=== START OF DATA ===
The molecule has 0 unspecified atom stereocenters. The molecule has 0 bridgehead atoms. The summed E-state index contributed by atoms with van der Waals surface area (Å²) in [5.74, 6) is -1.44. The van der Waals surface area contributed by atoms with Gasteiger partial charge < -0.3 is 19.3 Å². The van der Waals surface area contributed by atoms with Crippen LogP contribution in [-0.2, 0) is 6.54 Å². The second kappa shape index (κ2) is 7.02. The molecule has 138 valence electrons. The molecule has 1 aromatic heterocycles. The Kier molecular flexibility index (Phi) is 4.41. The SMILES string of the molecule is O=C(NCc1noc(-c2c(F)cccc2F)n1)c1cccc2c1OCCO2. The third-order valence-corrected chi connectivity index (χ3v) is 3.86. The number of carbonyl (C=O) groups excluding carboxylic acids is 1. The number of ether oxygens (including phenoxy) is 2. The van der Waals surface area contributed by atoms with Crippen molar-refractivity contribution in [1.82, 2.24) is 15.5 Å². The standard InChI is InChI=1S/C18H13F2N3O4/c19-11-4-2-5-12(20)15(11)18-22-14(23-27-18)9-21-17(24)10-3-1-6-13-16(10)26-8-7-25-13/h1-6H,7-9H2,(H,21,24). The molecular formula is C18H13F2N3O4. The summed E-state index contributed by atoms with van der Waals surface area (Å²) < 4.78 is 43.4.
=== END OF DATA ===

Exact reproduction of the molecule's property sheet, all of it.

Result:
The molecule has 0 unspecified atom stereocenters. The molecule has 0 bridgehead atoms. The summed E-state index contributed by atoms with van der Waals surface area (Å²) in [5.74, 6) is -1.44. The van der Waals surface area contributed by atoms with Gasteiger partial charge < -0.3 is 19.3 Å². The van der Waals surface area contributed by atoms with Crippen LogP contribution in [-0.2, 0) is 6.54 Å². The second kappa shape index (κ2) is 7.02. The molecule has 138 valence electrons. The molecule has 1 aromatic heterocycles. The Kier molecular flexibility index (Phi) is 4.41. The SMILES string of the molecule is O=C(NCc1noc(-c2c(F)cccc2F)n1)c1cccc2c1OCCO2. The third-order valence-corrected chi connectivity index (χ3v) is 3.86. The number of carbonyl (C=O) groups excluding carboxylic acids is 1. The number of ether oxygens (including phenoxy) is 2. The van der Waals surface area contributed by atoms with Crippen molar-refractivity contribution in [1.82, 2.24) is 15.5 Å². The standard InChI is InChI=1S/C18H13F2N3O4/c19-11-4-2-5-12(20)15(11)18-22-14(23-27-18)9-21-17(24)10-3-1-6-13-16(10)26-8-7-25-13/h1-6H,7-9H2,(H,21,24). The molecular formula is C18H13F2N3O4. The summed E-state index contributed by atoms with van der Waals surface area (Å²) < 4.78 is 43.4.